For the skeptic, this will be a fresh look at analyzing claims of the extraordinary without succumbing to easy sensationalism. For the believer that is open to critical yet respectful examination of popular myths and hauntings, there is much to learn and appreciate. For this reader, my borderline cynicism about researching this area of interest has softened a bit. After reading this book, I now see that there are still true investigators into legends and perceived experiences. It is an excellent example of how research into such topics should be conducted–with an open, analytical mindset that references facts rather than “specialists” in fields that don’t exist. A genuine thumbs up.
They say Jerusalem College, Cambridge, is haunted by Mrs Whichcote’s ghost. In 1786, Frank Oldershaw claims he saw her in the garden, where she drowned. Now he’s under the care of a physician. Desperate to salvage her son’s reputation and restore him to health, Lady Anne Oldershaw employs her own agent – John Holdsworth, author of The Anatomy of Ghosts, a controversial attack on the existence of ghostly phenomena. But his arrival in Cambridge disrupts the uneasy status quo. He glimpses a world of privilege and abuse, where the sinister Holy Ghost Club governs life at Jerusalem more effectively than the Master, Dr Carbury, ever could.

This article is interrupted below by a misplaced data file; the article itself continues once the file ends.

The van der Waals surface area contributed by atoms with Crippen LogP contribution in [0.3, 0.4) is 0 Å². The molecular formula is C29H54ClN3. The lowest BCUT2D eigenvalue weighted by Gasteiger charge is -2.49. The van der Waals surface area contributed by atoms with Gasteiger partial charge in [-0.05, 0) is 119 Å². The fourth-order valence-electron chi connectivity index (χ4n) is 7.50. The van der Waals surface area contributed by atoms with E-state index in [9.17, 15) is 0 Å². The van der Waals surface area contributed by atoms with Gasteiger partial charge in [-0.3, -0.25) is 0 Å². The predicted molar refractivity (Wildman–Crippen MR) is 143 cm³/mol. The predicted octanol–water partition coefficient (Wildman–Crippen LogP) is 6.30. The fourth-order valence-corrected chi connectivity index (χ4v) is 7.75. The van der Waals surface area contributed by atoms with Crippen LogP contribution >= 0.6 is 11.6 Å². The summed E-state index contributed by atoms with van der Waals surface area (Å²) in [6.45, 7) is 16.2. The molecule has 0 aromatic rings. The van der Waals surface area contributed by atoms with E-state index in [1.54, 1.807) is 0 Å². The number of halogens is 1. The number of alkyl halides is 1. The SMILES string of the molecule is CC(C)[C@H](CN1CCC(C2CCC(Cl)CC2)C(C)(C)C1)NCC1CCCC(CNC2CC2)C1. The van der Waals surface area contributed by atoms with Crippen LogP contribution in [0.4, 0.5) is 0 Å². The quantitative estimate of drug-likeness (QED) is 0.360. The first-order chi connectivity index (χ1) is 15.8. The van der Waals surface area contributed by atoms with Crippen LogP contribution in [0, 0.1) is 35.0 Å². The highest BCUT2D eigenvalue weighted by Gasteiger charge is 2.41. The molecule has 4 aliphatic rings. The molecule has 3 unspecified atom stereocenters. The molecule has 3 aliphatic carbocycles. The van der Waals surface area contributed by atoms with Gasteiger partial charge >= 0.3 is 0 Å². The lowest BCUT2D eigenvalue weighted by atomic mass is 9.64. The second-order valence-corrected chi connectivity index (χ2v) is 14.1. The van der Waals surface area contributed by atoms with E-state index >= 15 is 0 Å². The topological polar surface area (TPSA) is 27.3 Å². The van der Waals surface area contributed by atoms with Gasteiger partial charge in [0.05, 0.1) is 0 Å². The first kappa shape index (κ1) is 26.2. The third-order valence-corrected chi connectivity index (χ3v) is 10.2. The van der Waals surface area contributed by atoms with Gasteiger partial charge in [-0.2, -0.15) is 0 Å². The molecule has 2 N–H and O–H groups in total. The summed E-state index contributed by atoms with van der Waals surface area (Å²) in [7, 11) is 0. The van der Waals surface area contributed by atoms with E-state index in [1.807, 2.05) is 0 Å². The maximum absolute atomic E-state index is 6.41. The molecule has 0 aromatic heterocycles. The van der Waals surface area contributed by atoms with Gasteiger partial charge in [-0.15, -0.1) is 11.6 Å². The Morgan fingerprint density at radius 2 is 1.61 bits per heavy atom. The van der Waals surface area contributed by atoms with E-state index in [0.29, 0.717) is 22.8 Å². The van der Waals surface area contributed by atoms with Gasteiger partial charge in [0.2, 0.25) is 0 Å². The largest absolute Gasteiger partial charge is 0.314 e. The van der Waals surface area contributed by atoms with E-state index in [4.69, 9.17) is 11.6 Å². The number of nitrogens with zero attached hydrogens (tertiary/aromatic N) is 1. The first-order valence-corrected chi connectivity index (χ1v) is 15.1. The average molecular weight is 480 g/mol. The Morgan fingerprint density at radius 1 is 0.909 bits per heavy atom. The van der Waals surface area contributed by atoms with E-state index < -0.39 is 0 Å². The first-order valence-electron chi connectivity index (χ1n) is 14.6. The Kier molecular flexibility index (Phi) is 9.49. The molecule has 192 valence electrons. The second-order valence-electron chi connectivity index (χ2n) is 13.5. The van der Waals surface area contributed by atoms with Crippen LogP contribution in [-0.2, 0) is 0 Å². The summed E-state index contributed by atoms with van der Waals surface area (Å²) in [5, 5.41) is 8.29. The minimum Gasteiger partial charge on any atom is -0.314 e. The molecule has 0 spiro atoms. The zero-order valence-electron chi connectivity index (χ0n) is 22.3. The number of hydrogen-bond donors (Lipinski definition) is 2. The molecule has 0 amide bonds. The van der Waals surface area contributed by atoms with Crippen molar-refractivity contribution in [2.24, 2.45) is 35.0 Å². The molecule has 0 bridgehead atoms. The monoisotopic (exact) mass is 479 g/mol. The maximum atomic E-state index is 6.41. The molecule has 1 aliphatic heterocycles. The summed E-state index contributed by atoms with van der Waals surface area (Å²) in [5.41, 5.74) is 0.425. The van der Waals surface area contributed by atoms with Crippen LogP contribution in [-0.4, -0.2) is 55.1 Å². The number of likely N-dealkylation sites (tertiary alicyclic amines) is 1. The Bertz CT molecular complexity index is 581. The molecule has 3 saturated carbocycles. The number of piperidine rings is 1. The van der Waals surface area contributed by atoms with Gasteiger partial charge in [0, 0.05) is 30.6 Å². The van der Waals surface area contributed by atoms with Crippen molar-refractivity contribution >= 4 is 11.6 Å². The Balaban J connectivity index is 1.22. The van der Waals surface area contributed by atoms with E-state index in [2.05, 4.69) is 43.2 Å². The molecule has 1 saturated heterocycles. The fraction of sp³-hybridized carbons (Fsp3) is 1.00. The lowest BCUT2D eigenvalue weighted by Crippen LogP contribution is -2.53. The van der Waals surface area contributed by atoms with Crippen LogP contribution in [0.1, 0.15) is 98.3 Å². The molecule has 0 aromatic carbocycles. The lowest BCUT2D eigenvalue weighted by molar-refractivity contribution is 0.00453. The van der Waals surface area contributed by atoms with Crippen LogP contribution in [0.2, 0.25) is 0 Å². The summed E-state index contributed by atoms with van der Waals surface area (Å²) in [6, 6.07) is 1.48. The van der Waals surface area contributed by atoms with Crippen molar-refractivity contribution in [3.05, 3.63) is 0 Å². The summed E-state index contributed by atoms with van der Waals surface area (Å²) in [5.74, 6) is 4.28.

But Holdsworth’s powers of reason and his knowledge of natural philosophy have other challenges. He dreams of his dead wife, Maria, who roams the borders of death. Now there’s Elinor, the very-much-alive Master’s wife, to haunt him in life. And at the heart of it all is the mystery of what really happened to Sylvia Whichcote in the claustrophobic confines of Jerusalem. Why was Sylvia found lying dead in the Long Pond just before a February dawn? And how did she die? Indeed, why was she at Jerusalem, living or dead, in the first place?
I discovered this gem of a book on our library’s website while looking for books to listen to while walking at night. While it is listed on Good Reads as a paranormal/ghost story, the existence – or non-existence – of ghosts in this story is simply the backdrop for a good old fashioned mystery. John Holdsworth spends his time in search of the more reasonable explanation for what Frank Oldershaw witnessed in the garden and does so in the end. Although there are a few threads of the plot which are left unresolved, they are but minor bits to the over-all mystery which is solved very reasonably.